7 - PATEMA INVERTED - Sorry, INTERSTELLAR, but for me the most mind-blowing SF concept foisted on viewers in the year was the sublime, simple twist (twist? more of a reciprocating motion - a little engineering humor there) in writer-director Yasuhiro Yoshiura's Japanimation feature. An experiment tapping a new energy source went badly awry, causing gravity to reverse itself for much of mankind, who straightaway fell skyward, into oblivion. Years later, the "inverted" survivors dwell beneath the Earth's surface, literally walking on the ceilings of their subterranean colony-environment. Meanwhile, a society of unaffected humans also perseveres, separately. Each side regards the other with fear and suspicion. Patema, a girl from the underground, accidentally "falls" to the surface stronghold and is rescued from hostile authorities by a broad-minded boy - and it helps that the couple are about the same weight; by clinging to each other, they can cancel out each other's gravity and practically fly from pursuers. As the mise-en-scene passes from one world to the other, where gravity pulls 180 degrees in the opposite direction, the viewer has to completely rethink the everyday; you may not even be certain of your own footing.

8 - THE GRAND BUDAPEST HOTEL - This Wes Anderson comedy gets the asterisk as the only theatrical release, really, to which my wife managed to drag me to see in a genuine cinema (Valley View, scene of massive brawls that ushered in the year of 2015, which is why you have to drag me to a genuine cinema kicking and screaming nowadays). Noblesse oblige it go in this list, if only through default. Fortunately it did strike me as a halfway decent picture. She could have dragged me to ANNABELLE or OUIJA, now, couldn't she have? That GRAND BUDAPEST HOTEL is appearing on the top-ten list of my peers also means, what do you know? It was a good movie after all. Or a really, really lousy year.

9 - SUPER DUPER ALICE COOPER - What impressed me about this rockumentary by divers hands about the original shock-rocker (but making the very good point that he wasn't all that original; when Alice hung out with the likes of George Burns and Jack Benny, they knew perfectly well he was doing the old stage Vaudeville stuff) was how three-headed directors Sam Dunn, Reginald Harkema and Scot McFadyen told the Alice Cooper saga without using one scrap of fresh footage. The audio interviews were new, but the entire story was told in material from the rock archives, scrapbook albums, handy public-domain clips, and the many, quite imaginative promos, TV specials and music-videos-cum-concert-features that Cooper made during the 1970s. For the evocation of those bygone days, much thanks. I never thought I'd miss them to the extent I do.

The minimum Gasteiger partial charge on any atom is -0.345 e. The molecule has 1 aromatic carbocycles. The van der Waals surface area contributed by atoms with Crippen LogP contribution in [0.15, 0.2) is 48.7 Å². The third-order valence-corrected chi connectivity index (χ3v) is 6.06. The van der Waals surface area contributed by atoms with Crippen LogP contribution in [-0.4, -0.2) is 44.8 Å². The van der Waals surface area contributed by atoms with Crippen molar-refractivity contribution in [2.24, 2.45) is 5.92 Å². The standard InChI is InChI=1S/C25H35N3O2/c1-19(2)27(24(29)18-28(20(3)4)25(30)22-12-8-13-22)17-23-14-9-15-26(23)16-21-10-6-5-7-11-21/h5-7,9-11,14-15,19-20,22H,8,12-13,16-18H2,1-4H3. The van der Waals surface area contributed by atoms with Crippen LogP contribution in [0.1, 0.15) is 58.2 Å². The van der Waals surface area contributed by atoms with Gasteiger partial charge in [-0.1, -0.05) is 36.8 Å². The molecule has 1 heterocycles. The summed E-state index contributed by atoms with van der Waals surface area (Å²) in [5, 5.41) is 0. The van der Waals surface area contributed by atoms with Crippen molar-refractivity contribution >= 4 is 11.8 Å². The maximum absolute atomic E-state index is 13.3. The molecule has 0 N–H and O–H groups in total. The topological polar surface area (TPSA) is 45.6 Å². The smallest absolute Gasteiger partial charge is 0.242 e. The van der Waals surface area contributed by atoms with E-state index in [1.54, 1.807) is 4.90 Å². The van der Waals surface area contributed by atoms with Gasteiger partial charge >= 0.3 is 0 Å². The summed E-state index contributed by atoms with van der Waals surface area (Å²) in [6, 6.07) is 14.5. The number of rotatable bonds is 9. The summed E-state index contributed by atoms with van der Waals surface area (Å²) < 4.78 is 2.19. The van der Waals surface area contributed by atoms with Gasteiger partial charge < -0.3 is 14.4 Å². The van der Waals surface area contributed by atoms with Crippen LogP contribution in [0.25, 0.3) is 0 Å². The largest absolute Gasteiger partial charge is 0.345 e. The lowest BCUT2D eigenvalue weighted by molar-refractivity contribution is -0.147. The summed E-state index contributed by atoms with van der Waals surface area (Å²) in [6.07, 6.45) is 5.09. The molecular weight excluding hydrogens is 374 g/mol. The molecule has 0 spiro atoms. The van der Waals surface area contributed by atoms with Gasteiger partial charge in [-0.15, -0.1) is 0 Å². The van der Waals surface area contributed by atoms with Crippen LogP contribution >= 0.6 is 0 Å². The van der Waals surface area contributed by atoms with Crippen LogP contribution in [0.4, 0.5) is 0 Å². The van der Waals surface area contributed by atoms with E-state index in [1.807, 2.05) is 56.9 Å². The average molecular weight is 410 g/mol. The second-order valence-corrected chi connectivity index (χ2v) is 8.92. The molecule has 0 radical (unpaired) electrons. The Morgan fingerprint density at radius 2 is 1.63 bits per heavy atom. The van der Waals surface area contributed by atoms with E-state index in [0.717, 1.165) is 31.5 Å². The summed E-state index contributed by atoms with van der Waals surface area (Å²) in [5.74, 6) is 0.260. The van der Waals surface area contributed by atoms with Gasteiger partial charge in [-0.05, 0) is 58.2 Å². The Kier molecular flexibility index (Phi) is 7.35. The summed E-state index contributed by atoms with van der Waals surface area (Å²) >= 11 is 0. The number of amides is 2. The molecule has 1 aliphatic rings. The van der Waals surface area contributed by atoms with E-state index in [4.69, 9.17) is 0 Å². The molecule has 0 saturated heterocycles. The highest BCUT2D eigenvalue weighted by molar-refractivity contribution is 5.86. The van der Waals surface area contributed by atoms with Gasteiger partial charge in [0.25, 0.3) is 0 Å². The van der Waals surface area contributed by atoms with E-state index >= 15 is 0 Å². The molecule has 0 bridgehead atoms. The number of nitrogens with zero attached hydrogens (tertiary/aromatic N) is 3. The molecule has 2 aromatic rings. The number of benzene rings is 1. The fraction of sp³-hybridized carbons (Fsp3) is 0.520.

10 (Tie) - SHORT PEACE - Okay, while this four-part Japanimation anthology feature had its strong points and its weak points, it was never less than dazzling to look upon. And it saved its most effective, short-subject kick for the very last, A FAREWELL TO WEAPONS, Hamimi Katoki's hard-combat SF. This one's a compact, total-package slam-bang entertainment, in which a squad of post-apocalypse soldiers in powered armor, doing a mundane cleanup patrol in a ruined city, find themselves in the fight of their lives battling GONK-18, a tough, determined and terrifyingly single-minded robot tank. This short packs more kinetic firepower than many a feature, and you WILL find it well worth seeing SHORT PEACE just for that segment alone, foreign-devil round-eyed barbarian! Now, please nobody tell me that Hamimi Katoki is going to reboot A FAREWELL TO WEAPONS into a full-fledged feature. That would just mess things up, as when Shane Acker regrettably expanded his original short 9.

Tied with:

SNOWPIERCER - I wouldn't quite call South Korean director Bong Joon Ho's post-apocalyptic action-allegory a classic, but it did provide many memorable scenes and succeeded in rescuing the future-dystopian genre from the teen-baiting/YA book fantasy-romance dungeon in which it seems hopelessly imprisoned (DIVERGENT, THE HUNGER GAMES, THE GIVER, MAZE RUNNER etc. etc.). After a new ice age destroys civilization, remnants of humanity are tenuously preserved aboard an advanced luxury passenger train, making an endless circuit around a dead world. People are divided sharply along class lines, and a rebellion - one of several, it turns out, develops among the peasants in the rear section, determined to reach the posh front compartments and legendary Engine. Half the fun for me viewing (albeit on video, where the blockbuster production values and CGI of a major Korean production somewhat go to waste) was the film's backstory. SNOWPIERCER is an adaptation of Transperneige, a respected but largely forgotten early 1980s French graphic-novel serial, which reached Bong Joon Ho's eyes in a `pirate' Korean translation. The making-of documentary, showing the surviving French comics artists welcomed in the Far East, barely believing their work has finally won such belated recognition, just about makes one feel good again about film, filmmaking and comic books. And that's incredibly rare nowadays, at least for me.